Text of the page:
The Pop Culture Lover’s Guide to Sesame Street

HBO’s endorsement may boost its profile, but the former PBS program has been putting out must-see TV for years
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Hi, I’m Shayna, and today’s word on the street is “partnership.” Partnership is when two or more people or entities agree to do something together, like when HBO struck a deal with Sesame Workshop, announced Thursday, to air the next five seasons of Sesame Street on the network and its streaming outlets starting this fall. Partnership!

To anyone who doesn’t hang out with Elmo, Cookie Monster, Super Grover 2.0, Murray, Ovejita and friends on a regular basis, the channel that airs True Detective, Girls, and Game of Thrones might seem like an uncomfortable fit for children’s programming. After all, Sesame Street has been showing on good ol’ (read: free, dependably tame) PBS for 45 years. They’d be wrong. This partnership, while imperfect, makes perfect sense.

I know because I’m something of a Sesame Street expert, having seen an estimated 182.5 episodes’ worth in the exactly six months since my son turned one and was allowed his first hit of TV. He loves it—he and Elmo have a real thing going on—but I’d be lying by omission if I didn’t admit that my husband and I have often found ourselves eyes glued to the television in the moments after our little one’s toddled away. And I’m confident that says more about the quality of Sesame Street than our parenting. We’ve come to appreciate the program so much, in fact, we once invited friends back to our house after a rare dinner out to show them a clip (number one below). Those people still take our calls! The educational show, which will maintain a limited run on PBS, is that entertaining by adult standards.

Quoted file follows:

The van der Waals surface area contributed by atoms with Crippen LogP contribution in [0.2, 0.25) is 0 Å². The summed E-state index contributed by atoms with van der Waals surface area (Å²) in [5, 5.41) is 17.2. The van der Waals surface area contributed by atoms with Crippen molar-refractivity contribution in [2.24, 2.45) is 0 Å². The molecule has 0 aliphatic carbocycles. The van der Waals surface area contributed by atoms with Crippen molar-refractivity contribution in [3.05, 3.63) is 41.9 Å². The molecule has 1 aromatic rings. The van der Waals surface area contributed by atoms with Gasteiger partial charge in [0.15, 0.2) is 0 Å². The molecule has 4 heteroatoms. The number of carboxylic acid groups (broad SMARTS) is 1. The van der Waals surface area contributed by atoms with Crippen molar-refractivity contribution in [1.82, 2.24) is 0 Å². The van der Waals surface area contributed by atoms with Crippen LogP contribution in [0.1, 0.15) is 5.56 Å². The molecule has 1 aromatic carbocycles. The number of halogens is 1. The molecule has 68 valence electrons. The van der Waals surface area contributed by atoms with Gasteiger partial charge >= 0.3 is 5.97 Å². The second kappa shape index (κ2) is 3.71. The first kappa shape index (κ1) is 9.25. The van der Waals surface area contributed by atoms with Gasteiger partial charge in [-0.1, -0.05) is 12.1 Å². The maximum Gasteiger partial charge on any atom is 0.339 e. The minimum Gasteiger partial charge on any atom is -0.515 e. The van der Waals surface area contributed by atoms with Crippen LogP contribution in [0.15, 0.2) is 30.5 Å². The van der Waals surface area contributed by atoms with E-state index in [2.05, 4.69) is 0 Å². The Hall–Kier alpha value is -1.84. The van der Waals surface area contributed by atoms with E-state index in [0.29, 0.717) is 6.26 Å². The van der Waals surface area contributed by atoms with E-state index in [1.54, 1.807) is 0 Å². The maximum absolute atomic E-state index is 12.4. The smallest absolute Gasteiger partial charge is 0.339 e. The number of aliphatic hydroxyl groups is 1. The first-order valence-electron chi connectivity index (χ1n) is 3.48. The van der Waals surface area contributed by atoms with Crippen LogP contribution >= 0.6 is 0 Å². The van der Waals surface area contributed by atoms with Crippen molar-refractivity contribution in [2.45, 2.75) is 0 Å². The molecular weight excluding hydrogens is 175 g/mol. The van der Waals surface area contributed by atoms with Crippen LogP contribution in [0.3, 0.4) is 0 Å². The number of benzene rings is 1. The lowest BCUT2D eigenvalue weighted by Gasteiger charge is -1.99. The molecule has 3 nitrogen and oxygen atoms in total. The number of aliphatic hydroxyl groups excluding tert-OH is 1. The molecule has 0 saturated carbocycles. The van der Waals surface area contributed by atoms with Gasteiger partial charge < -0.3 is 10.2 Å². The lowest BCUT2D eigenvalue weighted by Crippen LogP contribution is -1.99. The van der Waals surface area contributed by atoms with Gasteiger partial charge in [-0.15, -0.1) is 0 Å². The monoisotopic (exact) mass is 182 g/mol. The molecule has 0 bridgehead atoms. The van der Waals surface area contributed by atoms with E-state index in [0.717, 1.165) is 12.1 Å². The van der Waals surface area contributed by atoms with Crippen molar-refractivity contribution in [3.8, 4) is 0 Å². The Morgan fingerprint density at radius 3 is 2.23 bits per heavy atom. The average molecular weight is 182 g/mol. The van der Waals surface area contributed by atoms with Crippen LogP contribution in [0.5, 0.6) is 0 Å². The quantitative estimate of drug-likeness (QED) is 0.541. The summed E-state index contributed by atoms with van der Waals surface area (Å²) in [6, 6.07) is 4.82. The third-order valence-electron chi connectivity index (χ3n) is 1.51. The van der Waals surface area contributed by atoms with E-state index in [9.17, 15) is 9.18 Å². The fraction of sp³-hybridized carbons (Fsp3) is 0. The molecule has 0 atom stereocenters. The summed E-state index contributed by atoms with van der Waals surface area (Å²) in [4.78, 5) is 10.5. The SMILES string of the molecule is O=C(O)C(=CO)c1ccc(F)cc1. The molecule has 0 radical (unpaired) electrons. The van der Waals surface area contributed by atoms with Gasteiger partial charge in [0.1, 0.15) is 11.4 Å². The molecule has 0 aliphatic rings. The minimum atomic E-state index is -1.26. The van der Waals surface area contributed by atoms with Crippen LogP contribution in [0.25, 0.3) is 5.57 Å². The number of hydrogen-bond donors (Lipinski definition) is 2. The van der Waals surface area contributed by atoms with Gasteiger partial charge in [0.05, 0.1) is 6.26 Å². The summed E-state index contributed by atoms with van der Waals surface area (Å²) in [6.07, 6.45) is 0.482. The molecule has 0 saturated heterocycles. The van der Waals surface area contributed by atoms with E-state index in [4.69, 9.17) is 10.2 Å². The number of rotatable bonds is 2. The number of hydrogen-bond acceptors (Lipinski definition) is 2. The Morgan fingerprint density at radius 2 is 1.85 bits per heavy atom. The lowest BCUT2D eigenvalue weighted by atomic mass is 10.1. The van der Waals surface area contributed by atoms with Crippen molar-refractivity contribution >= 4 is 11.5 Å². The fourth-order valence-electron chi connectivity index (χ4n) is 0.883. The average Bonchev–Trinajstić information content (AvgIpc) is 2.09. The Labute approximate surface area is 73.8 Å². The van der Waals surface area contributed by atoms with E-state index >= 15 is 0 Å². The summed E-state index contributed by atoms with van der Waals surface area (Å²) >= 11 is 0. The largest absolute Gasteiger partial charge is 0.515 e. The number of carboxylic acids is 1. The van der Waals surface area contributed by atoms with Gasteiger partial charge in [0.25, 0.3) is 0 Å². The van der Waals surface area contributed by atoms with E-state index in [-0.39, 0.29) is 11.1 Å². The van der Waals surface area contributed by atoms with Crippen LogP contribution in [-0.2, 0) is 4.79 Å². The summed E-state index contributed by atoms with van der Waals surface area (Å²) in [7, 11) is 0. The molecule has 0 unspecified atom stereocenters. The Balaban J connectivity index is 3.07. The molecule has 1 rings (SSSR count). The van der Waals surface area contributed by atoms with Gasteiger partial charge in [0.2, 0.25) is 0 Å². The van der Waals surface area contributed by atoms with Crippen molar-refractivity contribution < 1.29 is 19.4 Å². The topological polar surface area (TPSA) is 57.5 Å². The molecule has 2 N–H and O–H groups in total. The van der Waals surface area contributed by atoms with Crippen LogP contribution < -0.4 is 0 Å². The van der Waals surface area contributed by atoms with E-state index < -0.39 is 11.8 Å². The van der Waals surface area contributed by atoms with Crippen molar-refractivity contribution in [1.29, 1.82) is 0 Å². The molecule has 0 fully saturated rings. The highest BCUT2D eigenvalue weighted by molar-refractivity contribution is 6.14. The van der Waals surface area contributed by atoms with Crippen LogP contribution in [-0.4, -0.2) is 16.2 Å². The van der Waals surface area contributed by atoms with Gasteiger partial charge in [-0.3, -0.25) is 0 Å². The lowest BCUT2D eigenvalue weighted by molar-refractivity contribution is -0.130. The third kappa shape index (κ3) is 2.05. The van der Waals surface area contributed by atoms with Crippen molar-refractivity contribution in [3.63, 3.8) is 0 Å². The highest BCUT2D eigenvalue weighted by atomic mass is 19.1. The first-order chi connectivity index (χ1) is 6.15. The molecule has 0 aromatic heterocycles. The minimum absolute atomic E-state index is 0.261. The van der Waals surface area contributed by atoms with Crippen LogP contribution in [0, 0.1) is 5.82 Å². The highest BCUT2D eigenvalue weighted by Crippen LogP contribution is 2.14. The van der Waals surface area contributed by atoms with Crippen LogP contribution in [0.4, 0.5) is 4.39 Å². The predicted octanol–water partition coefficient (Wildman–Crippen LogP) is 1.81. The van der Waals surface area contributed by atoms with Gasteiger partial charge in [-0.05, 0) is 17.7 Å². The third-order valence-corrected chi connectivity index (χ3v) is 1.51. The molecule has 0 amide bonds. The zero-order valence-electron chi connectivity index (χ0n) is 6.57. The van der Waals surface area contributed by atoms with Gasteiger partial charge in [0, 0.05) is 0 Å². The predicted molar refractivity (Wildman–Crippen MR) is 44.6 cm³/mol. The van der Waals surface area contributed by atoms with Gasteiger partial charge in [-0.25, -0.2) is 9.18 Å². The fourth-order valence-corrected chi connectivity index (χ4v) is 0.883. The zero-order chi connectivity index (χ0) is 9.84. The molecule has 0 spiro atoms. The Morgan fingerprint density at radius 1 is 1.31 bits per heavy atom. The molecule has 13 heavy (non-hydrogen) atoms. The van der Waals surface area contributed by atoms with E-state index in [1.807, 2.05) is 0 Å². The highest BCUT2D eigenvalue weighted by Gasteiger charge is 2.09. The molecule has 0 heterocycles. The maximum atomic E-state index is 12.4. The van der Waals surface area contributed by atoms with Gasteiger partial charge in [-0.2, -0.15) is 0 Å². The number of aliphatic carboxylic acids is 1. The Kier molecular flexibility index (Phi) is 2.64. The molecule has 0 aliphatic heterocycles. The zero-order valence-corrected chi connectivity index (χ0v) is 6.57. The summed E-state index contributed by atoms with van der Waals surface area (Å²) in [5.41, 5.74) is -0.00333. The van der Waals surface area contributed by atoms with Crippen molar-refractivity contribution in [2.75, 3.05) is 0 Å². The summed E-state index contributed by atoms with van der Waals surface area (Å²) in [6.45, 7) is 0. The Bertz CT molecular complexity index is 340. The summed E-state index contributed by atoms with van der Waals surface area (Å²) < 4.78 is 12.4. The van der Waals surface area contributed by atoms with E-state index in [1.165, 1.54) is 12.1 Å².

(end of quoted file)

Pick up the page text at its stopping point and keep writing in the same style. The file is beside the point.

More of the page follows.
Soon, HBO loyalists will see what I mean. But why wait? Here, for your viewing pleasure—and my total gratification—is a taste of what’s to come:

Anne Hathaway took home the Best Supporting Actress Oscar for her turn as Fantine in Les Miserables. I’d give it to Flantine instead.

 

The Fantastic Four reboot was a big, comic book-driven disappointment. But The Aveggies overcome.

 

Ricky Gervais sings Elmo to sleep in this 2009 clip. What else do you need to know?

 

Sesame Street can do edgy. Exhibit A: the dark ending of this spoof on The Deadliest Catch.

 

Ed Sheeran drops by!

 

And Feist will totally teach your child to count.

 

Tell me this Janelle Monae performance doesn’t get your serotonin flowin’.

 

Grover Bluejoy is blue and full of arrows in Game of Chairs.

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